The islets look like turtles with mossy backs, sleeping breathless in the placid lake. Nothing stirs. The Arctic summer has flooded the sky and erased the landmarks between hours and days. I walk around in a daze, wide-eyed, not knowing how tired I am, like a child whose parents are dead and now she can stay out as late as she wants. Seagulls cry out in the distance, behind the mountains. The plaque by the road promised a sunken village – perished a hundred years ago, or yesterday, or maybe not yet, it’s hard to tell. I kneel on the jetty and lean close.
Kelp grows in my childhood bedroom. Brown curls sway like wallpaper come alive. Beyond the forest, I see my father. He sits at my desk, reading my journal.
When he looks up, his eyes are beer caps. I hear the hiss, the clank on the kitchen counter. I hear myself pant, take the stairs two by two, sprint down the corridor, knowing I’m late.
My father floats close to the surface. Where have you been, his mouth gapes.
I lie facing the water, the farthest from home I’ve ever been. I watch the ice-capped peaks turn upside down in the lake. A feather sails down from the sky and comes to rest on its reflection. I’ve roamed this starless land so long I don’t remember how old I am.
A jellyfish floats into view, then another, and then more. They twirl around in pink ballet dresses, swarming a slow dance around the sunken walls. I flatten my palms against the lake, pressing the fragile window between our worlds.
Where have you been, my mother asks.
She glares at my hair and my nails and my face. She digs a finger in my collarbone. She tells me I won’t be like them. She calls them names she won’t explain. Her mouth curves into a pout, just like a seagull’s, and I know it’s a bad time to laugh but I can’t suppress a giggle.
My mother shrieks and swoops down from a hot sky.
I don’t remember where I am. I try to recall yesterday, but time slips through my fingers like in dreams. The lake is gone. Stone huts are scattered along a dirt road. Where is my car? I know the flood is coming; it’s on the plaque. It will take six minutes, after the rockslide.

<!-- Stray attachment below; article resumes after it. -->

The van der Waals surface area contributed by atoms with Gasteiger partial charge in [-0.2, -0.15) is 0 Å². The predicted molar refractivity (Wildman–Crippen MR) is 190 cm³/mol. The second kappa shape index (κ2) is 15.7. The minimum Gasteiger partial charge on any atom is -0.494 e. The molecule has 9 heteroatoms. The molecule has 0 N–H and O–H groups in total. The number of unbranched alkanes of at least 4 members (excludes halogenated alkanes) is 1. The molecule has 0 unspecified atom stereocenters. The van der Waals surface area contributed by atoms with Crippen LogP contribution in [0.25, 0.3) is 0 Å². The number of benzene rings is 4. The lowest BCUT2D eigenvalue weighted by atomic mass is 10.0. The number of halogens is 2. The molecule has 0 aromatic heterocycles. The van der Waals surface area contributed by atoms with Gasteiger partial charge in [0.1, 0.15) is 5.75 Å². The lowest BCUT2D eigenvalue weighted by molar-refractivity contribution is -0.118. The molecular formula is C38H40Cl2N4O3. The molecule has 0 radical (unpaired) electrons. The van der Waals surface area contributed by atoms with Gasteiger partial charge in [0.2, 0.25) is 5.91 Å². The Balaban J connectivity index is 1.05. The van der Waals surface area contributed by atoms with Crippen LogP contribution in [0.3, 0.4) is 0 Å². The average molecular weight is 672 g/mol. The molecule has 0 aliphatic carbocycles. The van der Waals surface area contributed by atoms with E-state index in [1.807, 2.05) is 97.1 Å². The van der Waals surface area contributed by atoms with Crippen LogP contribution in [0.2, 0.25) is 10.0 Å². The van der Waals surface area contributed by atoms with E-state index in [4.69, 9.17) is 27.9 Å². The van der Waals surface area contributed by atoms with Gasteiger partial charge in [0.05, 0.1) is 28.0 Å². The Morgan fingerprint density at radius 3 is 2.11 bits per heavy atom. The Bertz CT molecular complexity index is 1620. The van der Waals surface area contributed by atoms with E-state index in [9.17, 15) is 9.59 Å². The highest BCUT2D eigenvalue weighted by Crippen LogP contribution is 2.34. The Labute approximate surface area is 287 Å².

From now on, the seagulls control everything. They take over the town square; nothing happens without them knowing. They follow me until I don’t go anywhere at all. They listen to my calls until I stop calling my friends. They read my thoughts and punish me for them until I stop thinking. I get top marks at school. I grow up, I move away, I find a job and drive a car and go on trips. I’ve run this far but they’ve found me and now I’ve run out of time.
Thirsty and sun-beat, I stumble along the dirt road, looking for my car but finding only a knotty churchyard. I read the inscriptions: the same name on every tombstone. People were named after their village, bones and rocks buried under the same fate. Two seagulls perch on the last headstone, half-sunk into the valley floor.
You think you’re in Norway, says my father.
But look, you’ve never left, says my mother.
The mountains respond with a rumble, the sky begins to shake, and the seagulls fly away with a shrill laugh.
Kati Bumbera is a video games writer who ran away from the city to live between the mountains and the sea. Her short fiction has been published by NFFD, Roi Fainéant, The Fabulist, The Fantastic Other, and The Disappointed Housewife.